Driving my monk onwards, I happen upon a quest from Poltahr the treasure hunter. This would lead me into some underground ruins to retrieve the idol of Rygnar with the cheering, blood-thirsty Poltahr in tow. Loot spewed from downed enemies. Unidentified skullcaps and magical swords (unequippable by the monk class, who uses two-handed staffs) were left littering the dungeon floor. I wasn't interested in vendor junk, given the time I had, but sifting through the detritus threw up some nice finds. My Monster Clutches gloves gave me a 13% increased chance of finding magical items, while my "Amulet of Devouring" awarded me one life point per hit. Which was nice.
The monk's defensive abilities are highlighted in the class's cinematic introduction. His Impenetrable Defense skill protects him from damage for three seconds while he spins his staff about in all directions. This is replaced later by Inner Sanctuary, which paints a ring around the monk into which enemies can't enter, creating breathing space while you dish out area-of-effect attacks without fear of retribution. Retrieving the idol of Rygnar and completing the quest levelled me up - an event that carries with it a shockwave that lops limbs from enemies - and I dropped my new skill point into Way of the Hundred Fists. Similar to the monk's basic attack, this is made up of three parts: a dash, six rapid-fire hits (not 100, the lying bastards) and then a radial attack hitting all nearby enemies for 80% weapon damage.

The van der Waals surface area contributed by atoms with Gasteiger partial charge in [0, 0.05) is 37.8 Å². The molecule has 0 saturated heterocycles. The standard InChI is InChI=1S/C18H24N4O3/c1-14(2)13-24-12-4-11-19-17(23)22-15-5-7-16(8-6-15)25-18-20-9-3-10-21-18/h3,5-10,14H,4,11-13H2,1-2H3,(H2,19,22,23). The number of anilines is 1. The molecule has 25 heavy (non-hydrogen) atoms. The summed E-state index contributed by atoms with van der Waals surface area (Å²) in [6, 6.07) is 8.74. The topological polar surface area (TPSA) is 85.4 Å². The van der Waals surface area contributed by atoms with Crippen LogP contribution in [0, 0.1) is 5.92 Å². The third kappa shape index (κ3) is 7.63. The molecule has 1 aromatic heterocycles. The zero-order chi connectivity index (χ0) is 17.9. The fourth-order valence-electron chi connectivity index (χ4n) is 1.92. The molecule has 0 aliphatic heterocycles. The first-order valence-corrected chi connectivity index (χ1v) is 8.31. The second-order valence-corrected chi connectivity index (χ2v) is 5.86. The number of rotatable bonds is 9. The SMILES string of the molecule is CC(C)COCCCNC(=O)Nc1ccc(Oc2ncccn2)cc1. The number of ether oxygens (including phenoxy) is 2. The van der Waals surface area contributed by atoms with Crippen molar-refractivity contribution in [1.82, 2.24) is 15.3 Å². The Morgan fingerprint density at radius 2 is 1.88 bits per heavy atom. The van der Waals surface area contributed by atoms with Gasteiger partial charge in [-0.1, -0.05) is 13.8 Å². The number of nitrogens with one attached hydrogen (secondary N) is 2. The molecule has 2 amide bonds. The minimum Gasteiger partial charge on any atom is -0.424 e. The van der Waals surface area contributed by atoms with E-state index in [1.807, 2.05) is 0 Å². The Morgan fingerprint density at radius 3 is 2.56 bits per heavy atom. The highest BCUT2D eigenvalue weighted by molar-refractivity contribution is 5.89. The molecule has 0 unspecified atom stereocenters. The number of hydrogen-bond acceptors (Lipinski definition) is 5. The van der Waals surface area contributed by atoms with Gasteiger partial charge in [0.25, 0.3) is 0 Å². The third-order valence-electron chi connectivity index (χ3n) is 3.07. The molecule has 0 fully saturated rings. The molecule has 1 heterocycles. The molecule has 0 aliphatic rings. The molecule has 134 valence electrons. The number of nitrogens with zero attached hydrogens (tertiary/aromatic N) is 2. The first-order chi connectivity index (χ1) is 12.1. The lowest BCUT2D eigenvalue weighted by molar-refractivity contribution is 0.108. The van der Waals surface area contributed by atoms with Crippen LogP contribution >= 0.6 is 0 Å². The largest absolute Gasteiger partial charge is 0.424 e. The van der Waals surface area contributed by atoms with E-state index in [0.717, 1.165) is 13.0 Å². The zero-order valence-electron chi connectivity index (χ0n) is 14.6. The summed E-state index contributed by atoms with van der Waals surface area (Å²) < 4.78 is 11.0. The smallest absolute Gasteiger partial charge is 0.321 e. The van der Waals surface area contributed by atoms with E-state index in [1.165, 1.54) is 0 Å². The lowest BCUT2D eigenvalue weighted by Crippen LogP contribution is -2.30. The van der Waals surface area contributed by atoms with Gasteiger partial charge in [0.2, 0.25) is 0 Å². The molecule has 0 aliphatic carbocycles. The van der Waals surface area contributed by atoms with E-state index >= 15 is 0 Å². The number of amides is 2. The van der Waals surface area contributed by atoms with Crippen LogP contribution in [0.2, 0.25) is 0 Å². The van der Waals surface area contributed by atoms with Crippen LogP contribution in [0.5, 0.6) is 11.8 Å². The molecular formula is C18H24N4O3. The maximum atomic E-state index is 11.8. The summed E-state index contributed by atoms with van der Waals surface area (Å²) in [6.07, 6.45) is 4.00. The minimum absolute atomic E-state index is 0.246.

Use this inside your Inner Sanctuary and, if you're anything like me, you'll feel pleased that you've managed to thread two abilities together. I looked around to see if any impressed developers were nodding in appreciation, instead a sad-looking woman in a Blizzard T-shirt took my beer away and told me off for bringing it into a room full of electronics.
Talking in such detail about the intricately balanced skillset detracts from the visceral thrill of simply playing Diablo III though, and to an extent (especially as the barbarian) you can run through the game without paying attention to your buffs.
The old stereotypes prove true: Diablo III is a game about clicking. Click to attack, click to move, click to pick up items and gold. Attacks are bound to the left and right mouse buttons, with buffs and spells laid out across the number keys, while the tab key swaps in a third attack skill to replace whatever's bound to the right mouse button.